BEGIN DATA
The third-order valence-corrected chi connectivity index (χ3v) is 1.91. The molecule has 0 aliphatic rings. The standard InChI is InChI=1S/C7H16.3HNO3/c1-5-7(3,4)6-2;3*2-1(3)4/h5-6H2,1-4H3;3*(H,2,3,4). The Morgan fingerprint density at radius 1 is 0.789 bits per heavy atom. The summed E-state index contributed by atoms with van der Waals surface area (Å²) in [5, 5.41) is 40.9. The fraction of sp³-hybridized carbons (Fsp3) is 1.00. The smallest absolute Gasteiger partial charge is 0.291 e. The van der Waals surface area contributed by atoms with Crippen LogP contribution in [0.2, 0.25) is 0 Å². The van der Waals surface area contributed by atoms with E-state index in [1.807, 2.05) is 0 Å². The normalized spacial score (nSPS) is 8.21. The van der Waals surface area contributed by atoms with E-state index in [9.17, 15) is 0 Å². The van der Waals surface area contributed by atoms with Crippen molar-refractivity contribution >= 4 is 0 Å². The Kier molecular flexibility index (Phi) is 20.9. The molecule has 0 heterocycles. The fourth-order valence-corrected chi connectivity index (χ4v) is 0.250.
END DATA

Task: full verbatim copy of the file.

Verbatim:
The third-order valence-corrected chi connectivity index (χ3v) is 1.91. The molecule has 0 aliphatic rings. The standard InChI is InChI=1S/C7H16.3HNO3/c1-5-7(3,4)6-2;3*2-1(3)4/h5-6H2,1-4H3;3*(H,2,3,4). The Morgan fingerprint density at radius 1 is 0.789 bits per heavy atom. The summed E-state index contributed by atoms with van der Waals surface area (Å²) in [5, 5.41) is 40.9. The fraction of sp³-hybridized carbons (Fsp3) is 1.00. The smallest absolute Gasteiger partial charge is 0.291 e. The van der Waals surface area contributed by atoms with Crippen LogP contribution in [0.2, 0.25) is 0 Å². The van der Waals surface area contributed by atoms with E-state index in [1.807, 2.05) is 0 Å². The normalized spacial score (nSPS) is 8.21. The van der Waals surface area contributed by atoms with E-state index in [9.17, 15) is 0 Å². The van der Waals surface area contributed by atoms with Crippen molar-refractivity contribution >= 4 is 0 Å². The Kier molecular flexibility index (Phi) is 20.9. The molecule has 0 heterocycles. The fourth-order valence-corrected chi connectivity index (χ4v) is 0.250.